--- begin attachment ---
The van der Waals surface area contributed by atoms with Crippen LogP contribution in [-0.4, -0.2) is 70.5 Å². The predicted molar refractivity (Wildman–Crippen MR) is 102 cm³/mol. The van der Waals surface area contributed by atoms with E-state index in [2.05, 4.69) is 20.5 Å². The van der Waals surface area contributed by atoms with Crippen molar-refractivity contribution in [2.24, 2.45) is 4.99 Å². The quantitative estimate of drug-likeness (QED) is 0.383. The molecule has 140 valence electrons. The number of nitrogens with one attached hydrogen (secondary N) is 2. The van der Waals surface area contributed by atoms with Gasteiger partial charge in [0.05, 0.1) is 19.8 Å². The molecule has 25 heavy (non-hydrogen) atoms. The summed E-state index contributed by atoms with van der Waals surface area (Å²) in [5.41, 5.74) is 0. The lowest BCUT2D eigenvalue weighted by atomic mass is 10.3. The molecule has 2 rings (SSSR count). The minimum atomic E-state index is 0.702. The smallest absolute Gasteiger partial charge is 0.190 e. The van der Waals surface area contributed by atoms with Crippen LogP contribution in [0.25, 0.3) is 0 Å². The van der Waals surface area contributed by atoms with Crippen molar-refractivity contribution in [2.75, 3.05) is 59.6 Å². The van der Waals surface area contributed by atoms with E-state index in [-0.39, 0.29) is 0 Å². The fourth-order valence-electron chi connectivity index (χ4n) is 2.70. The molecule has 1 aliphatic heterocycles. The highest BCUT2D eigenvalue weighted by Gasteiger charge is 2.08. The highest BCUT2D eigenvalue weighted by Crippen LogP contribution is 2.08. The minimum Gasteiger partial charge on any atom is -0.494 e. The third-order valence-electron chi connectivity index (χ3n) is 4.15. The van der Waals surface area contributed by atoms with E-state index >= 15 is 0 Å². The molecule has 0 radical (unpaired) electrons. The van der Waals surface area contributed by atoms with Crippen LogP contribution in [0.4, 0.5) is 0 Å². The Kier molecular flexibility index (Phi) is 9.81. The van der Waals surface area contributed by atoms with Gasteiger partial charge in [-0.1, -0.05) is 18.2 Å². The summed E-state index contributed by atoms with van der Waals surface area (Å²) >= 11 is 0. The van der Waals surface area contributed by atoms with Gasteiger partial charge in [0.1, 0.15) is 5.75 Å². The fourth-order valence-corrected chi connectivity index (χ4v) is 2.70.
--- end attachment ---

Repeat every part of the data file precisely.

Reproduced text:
The van der Waals surface area contributed by atoms with Crippen LogP contribution in [-0.4, -0.2) is 70.5 Å². The predicted molar refractivity (Wildman–Crippen MR) is 102 cm³/mol. The van der Waals surface area contributed by atoms with E-state index in [2.05, 4.69) is 20.5 Å². The van der Waals surface area contributed by atoms with Crippen molar-refractivity contribution in [2.24, 2.45) is 4.99 Å². The quantitative estimate of drug-likeness (QED) is 0.383. The molecule has 140 valence electrons. The number of nitrogens with one attached hydrogen (secondary N) is 2. The van der Waals surface area contributed by atoms with Gasteiger partial charge in [0.05, 0.1) is 19.8 Å². The molecule has 25 heavy (non-hydrogen) atoms. The summed E-state index contributed by atoms with van der Waals surface area (Å²) in [5.41, 5.74) is 0. The lowest BCUT2D eigenvalue weighted by atomic mass is 10.3. The molecule has 2 rings (SSSR count). The minimum atomic E-state index is 0.702. The smallest absolute Gasteiger partial charge is 0.190 e. The van der Waals surface area contributed by atoms with Crippen LogP contribution in [0.25, 0.3) is 0 Å². The van der Waals surface area contributed by atoms with Crippen molar-refractivity contribution in [2.75, 3.05) is 59.6 Å². The van der Waals surface area contributed by atoms with E-state index in [-0.39, 0.29) is 0 Å². The fourth-order valence-electron chi connectivity index (χ4n) is 2.70. The molecule has 1 aliphatic heterocycles. The highest BCUT2D eigenvalue weighted by Gasteiger charge is 2.08. The highest BCUT2D eigenvalue weighted by Crippen LogP contribution is 2.08. The minimum Gasteiger partial charge on any atom is -0.494 e. The third-order valence-electron chi connectivity index (χ3n) is 4.15. The van der Waals surface area contributed by atoms with E-state index >= 15 is 0 Å². The molecule has 0 radical (unpaired) electrons. The van der Waals surface area contributed by atoms with Crippen LogP contribution in [0.4, 0.5) is 0 Å². The Kier molecular flexibility index (Phi) is 9.81. The van der Waals surface area contributed by atoms with Gasteiger partial charge in [-0.1, -0.05) is 18.2 Å². The summed E-state index contributed by atoms with van der Waals surface area (Å²) >= 11 is 0. The van der Waals surface area contributed by atoms with Gasteiger partial charge in [0.1, 0.15) is 5.75 Å². The fourth-order valence-corrected chi connectivity index (χ4v) is 2.70.